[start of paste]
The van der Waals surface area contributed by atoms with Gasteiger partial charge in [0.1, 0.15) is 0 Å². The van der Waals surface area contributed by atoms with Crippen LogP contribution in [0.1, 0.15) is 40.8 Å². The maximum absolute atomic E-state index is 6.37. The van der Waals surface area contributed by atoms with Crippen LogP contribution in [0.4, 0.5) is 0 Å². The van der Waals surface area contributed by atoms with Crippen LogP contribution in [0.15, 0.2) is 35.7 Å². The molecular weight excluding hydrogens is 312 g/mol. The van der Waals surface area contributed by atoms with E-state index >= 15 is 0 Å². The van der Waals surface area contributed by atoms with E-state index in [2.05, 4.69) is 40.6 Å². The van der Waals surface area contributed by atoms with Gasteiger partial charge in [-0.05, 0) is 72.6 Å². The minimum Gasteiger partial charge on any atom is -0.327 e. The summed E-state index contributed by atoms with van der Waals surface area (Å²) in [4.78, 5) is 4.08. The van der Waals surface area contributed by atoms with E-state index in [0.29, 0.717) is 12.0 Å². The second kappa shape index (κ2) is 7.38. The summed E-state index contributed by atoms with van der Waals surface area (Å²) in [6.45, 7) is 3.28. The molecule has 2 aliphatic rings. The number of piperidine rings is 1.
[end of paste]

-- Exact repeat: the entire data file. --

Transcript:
The van der Waals surface area contributed by atoms with Gasteiger partial charge in [0.1, 0.15) is 0 Å². The van der Waals surface area contributed by atoms with Crippen LogP contribution in [0.1, 0.15) is 40.8 Å². The maximum absolute atomic E-state index is 6.37. The van der Waals surface area contributed by atoms with Crippen LogP contribution in [0.4, 0.5) is 0 Å². The van der Waals surface area contributed by atoms with Crippen LogP contribution in [0.15, 0.2) is 35.7 Å². The molecular weight excluding hydrogens is 312 g/mol. The van der Waals surface area contributed by atoms with E-state index >= 15 is 0 Å². The van der Waals surface area contributed by atoms with E-state index in [2.05, 4.69) is 40.6 Å². The van der Waals surface area contributed by atoms with Gasteiger partial charge in [-0.05, 0) is 72.6 Å². The minimum Gasteiger partial charge on any atom is -0.327 e. The summed E-state index contributed by atoms with van der Waals surface area (Å²) in [4.78, 5) is 4.08. The van der Waals surface area contributed by atoms with E-state index in [0.29, 0.717) is 12.0 Å². The second kappa shape index (κ2) is 7.38. The summed E-state index contributed by atoms with van der Waals surface area (Å²) in [6.45, 7) is 3.28. The molecule has 2 aliphatic rings. The number of piperidine rings is 1.